The Kids Are Not Alright – The Plight of African American LGBT Youth in America's Schools

Published: September 8, 2011

“Back to school” signs have been hanging in store windows for weeks now. For some children the beginning of a new school year is marked with anticipation and excitement—to see friends and tackle a new year of learning. But if you’re a student who is (or is perceived to be) gay or gender nonconforming, that excitement turns to fear and anxiety because of the bullying you will endure day in and day out for the next nine months.*

In the past year or so, media attention rose surrounding the suicides of youth who were or were perceived to be gay or transgender. It is difficult to determine why someone chooses to attempt suicide but many of the youth who died were bullied and harassed in their schools. The media attention peaked about a year ago, when within a three-week period, five gay or gender-nonconforming teens died by suicide, each case adding to a sense of urgency around the problem of bullying in our nation’s schools.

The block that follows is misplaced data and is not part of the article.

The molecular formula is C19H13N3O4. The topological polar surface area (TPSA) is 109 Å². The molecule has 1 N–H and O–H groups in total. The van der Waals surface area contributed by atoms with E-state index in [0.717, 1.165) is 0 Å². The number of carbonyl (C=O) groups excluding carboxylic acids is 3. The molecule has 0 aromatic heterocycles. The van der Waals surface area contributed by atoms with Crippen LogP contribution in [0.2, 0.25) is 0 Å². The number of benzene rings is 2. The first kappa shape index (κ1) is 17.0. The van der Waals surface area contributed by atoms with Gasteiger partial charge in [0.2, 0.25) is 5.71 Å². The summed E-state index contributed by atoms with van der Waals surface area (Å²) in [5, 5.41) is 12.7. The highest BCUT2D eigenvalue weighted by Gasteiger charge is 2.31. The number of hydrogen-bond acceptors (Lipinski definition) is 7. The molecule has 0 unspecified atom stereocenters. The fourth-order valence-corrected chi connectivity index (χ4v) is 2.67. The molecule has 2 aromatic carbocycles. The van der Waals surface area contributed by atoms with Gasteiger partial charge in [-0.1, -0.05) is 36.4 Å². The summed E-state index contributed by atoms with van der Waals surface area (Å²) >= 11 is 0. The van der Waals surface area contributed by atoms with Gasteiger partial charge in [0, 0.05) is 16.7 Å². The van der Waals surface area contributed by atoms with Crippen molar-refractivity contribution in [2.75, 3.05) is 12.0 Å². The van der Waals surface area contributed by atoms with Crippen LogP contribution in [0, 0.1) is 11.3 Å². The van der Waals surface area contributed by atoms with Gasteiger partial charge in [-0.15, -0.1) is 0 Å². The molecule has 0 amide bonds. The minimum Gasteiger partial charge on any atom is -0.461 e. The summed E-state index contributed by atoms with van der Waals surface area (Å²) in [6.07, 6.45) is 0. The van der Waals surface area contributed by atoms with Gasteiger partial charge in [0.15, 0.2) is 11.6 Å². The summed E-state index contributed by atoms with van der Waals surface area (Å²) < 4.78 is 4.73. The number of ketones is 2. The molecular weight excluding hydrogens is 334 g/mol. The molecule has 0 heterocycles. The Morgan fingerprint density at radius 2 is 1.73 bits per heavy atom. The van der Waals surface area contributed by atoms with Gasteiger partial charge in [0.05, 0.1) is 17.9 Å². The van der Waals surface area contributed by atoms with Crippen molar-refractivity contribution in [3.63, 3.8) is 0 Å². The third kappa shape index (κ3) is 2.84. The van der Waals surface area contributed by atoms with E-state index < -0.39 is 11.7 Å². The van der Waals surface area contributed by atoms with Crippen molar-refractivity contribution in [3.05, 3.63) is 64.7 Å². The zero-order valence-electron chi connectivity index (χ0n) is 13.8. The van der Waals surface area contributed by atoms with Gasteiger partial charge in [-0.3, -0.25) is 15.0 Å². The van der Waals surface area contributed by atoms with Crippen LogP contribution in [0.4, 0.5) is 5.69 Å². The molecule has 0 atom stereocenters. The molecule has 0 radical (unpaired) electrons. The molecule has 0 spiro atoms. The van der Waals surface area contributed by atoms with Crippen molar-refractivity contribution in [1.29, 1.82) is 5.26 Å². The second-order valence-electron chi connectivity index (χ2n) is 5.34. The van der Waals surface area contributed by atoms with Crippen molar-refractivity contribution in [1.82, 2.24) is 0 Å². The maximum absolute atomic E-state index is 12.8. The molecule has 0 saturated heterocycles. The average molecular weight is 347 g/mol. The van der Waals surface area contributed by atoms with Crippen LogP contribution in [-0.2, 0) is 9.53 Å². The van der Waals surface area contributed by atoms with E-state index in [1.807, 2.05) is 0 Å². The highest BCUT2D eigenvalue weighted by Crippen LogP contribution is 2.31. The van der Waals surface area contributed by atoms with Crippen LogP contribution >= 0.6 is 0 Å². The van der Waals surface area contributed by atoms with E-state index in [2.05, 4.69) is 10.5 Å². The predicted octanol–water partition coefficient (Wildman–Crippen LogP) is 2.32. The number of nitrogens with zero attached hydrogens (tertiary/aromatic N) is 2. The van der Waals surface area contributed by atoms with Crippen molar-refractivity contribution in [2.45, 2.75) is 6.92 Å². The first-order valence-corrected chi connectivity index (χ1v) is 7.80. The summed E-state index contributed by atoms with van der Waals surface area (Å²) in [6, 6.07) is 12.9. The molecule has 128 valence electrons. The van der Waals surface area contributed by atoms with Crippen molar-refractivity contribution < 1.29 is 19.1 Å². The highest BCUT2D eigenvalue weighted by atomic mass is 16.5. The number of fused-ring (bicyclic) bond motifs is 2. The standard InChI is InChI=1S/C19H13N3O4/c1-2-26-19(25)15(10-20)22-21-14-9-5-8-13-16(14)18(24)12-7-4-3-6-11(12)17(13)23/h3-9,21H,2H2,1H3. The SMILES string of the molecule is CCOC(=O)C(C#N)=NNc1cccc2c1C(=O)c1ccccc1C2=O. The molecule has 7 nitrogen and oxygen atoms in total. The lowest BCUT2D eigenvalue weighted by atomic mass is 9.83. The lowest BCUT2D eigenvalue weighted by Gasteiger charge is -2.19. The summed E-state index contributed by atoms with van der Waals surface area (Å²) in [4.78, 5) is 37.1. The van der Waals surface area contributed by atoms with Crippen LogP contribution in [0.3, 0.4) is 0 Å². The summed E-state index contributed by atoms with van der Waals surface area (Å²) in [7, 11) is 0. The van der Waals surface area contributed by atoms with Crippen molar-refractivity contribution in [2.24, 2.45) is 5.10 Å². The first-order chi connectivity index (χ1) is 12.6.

What was just as disconcerting, however, was whom the media was primarily covering: white youth. In fact, several African American students took their lives around the highly publicized time—most notably Carl Hoover Walker, who was only 11 years old. Unfortunately, the stories of African American youth didn’t make the news cycle despite the fact that research shows it is African American gay or gender-nonconforming youth who face some of the most hostile treatment in our nation’s schools.

“Faggot,” “dyke,” and “gay” (used in a derogatory manner) are just a few of the negative insults that 85 percent of black LGBT students say they hear daily in the hallway at school. Another 47 percent of these students also hear racist insults during an average school day.

Taken together, the numbers suggest that it is likely rare for a day to go by when a black LGBT student is not verbally harassed—or worse—by their peers. The self-esteem of teens is fragile enough without the constant degradation and fear of violence regularly forced upon them because of their actual or perceived sexual orientation or gender identity, or their race.

How can a student concentrate on an exam when they fear for their safety? Simply put, they can’t.

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